Today, I am going to talk about wool felt.
But first, let's talk about hand-stitching.
Some late-night hand-stitching happened this past month.
There's something cathartic about hand-stitching, isn't there?
It's deliberate and exact and pure and wonderful, especially compared to the efficient, floor-the-pedal, bam! Bam! Bam! of machine-sewing, which conjures images of mass-producing and imprecise seamlines and winging-it-ness.
And the bother of details that slow down that process.
Oh, the details.
Whenever I'm machine-sewing a bag, for instance, I often roll my eyes when it takes me twice as long as it should, simply because I've added in superfluous pockets and topstitching and fiddly bits that aren't the actual bag. But when I'm hand-stitching, I expect the details; they're factored into the design itself, and I love how it slows me down, embellishing even as I am making.
So, last month, when I consulted my mental calendar and realized that, once again, the summer was over and the kids were returning to school, I gleefully began planning the girls' back-to-school lunchbox gifts and looking forward to the promise of more hand-stitching. This was a deadline-heavy project in that each Sunday night, one little softie per girl needed to be completed and wrapped for her lunch box the next morning. However, it was also spread across four Sundays in the month of September, allowing me to slowly stitch throughout the week, sitting on the couch in the evenings with the husband, which I can never do with my machine-sewn projects.
When I dug into my wool felt stash - the one I'd inherited from grandma - and began cutting and adapting and choosing colors, I discovered I was lacking in some of the shades I needed.
Many readers have asked where I get my wool felt and I thought I'd do a post or two to answer. First, most of my wool felt was, as I said, inherited from grandma. Sometimes when JoAnn has a sale on their wool-blend felt, I'll pick up a yard or two. But their colors are extremely limited, and they aren't 100% wool. So whenever I need particular shades of 100% wool felt, I buy 8" x 12" sheets on etsy, from Felt on the Fly.
Now, today's post is a product review. I've been known to do those from time to time on ikatbag, if the product is something I really like, and something my readers would find relevant to the sort of projects that define this blog. I don't do product reviews of things I have never used myself, or simply in exchange for a freebie that, up till that point, I'd never heard about or been interested in.
Vendors have, and will, write to me, offering their stuff, to review. In such cases, I tell them that I cannot guarantee I will even try their product, let alone write a post about it, let alone have it be a positive post. If they are still interested, they are welcome to send me their product, understanding that I may do anything (or nothing) with it, from ignoring, throwing away, giving away, or liking/hating it enough to give it airtime on my blog. This is how I try to be transparent to my readers. You can read about it here (but it's pretty much what I've already just said in this paragraph).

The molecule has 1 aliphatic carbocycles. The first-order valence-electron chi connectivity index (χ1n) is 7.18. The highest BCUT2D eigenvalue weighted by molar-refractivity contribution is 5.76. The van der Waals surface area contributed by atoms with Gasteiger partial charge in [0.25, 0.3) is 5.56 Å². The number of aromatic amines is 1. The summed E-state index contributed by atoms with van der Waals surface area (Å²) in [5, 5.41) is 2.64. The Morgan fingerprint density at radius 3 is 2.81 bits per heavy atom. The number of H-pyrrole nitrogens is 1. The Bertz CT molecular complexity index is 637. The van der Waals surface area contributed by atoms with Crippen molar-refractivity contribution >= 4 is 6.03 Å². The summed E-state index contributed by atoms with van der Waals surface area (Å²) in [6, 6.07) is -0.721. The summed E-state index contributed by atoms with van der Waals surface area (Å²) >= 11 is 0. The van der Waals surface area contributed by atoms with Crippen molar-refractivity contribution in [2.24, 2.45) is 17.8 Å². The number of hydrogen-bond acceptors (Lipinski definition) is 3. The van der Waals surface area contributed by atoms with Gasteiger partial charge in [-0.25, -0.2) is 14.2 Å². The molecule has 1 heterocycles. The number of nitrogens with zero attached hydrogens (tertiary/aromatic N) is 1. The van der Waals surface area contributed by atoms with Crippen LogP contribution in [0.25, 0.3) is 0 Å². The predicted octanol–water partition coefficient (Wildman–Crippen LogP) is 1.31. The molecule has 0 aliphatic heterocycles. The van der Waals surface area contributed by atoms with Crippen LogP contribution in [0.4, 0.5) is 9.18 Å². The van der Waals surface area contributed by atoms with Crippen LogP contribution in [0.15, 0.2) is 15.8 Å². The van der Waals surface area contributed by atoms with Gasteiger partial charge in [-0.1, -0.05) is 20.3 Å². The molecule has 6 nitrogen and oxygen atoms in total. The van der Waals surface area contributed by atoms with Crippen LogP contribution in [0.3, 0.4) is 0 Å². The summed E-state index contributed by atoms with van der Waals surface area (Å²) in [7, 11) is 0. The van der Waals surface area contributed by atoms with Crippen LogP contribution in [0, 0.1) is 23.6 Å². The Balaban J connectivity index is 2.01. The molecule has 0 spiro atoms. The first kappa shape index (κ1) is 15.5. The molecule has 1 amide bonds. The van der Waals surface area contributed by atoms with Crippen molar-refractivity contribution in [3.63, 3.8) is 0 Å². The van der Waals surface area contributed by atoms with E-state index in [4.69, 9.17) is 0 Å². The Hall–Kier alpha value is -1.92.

Occasionally, I will come across a product (or a book) that so grabs me that I actually contact the vendor to ask if they'd be interested in a review. Cinnamon Miles' beginning sewing book was one of those, and resulted in a fun collaboration and a chance for you guys to win her book for yourself. But it rarely happens, because it means being pretty sure I'll already love a product I haven't actually yet used myself, and those are more exceptions than the norm.
Most of my reviews are of products I am already using and want to gush about - products I like so much that I'd use even in secret without telling you about.
So, Felt on the Fly.
I've been buying my wool felt sheets from Felt on the Fly for years. Janet, its proprietor, is wonderful to work with, and prompt and helpful in her correspondence. Whenever my own felt stash falls short in certain colors, this is where I buy what I need. They come in different sizes - 6" x 8", 8" x 12" and larger 18" x 18" sheets. The quality is excellent. There are ready-matched combinations to pick from, or you can choose your own shades from among the 112 colors.
Some months back, Janet emailed to ask if I'd be interested in reviewing her felt if she sent me some free sheets for my projects. I was already familiar - and happy - with her felt, so it was easy to say yes. However, I hadn't a felt project in mind then, so I waited till I began planning the kids' back-to-school lunch gifts to write her back and start things in motion.
She sent me these lovely colors to work with.
Want to see what they became?
First: Emily's gifts. For the past few years, hers were of a fish/sea creature theme, which you can read about here.
This year, I found I'd run out of sea creatures to make from my go-to book:
and switched, instead, to insects:
butterfly, water-beetle, ladybug and caterpillar.
Their legs are bendy wire, so they can be posed in er... more natural surroundings.
The ladybug is Emily's favorite critter - "so forlorn!" she says.
Here's a shot that shows how well 100% wool felt holds up under edge-stitching (blanket stitch, in this case) - no pilling or tearing or any of the other tragedies that befall craft felt (aka eco felt aka acrylic felt).
Next up are Jenna's and Kate's back-to-school gifts -
and more on the different kinds of felt there are on the market.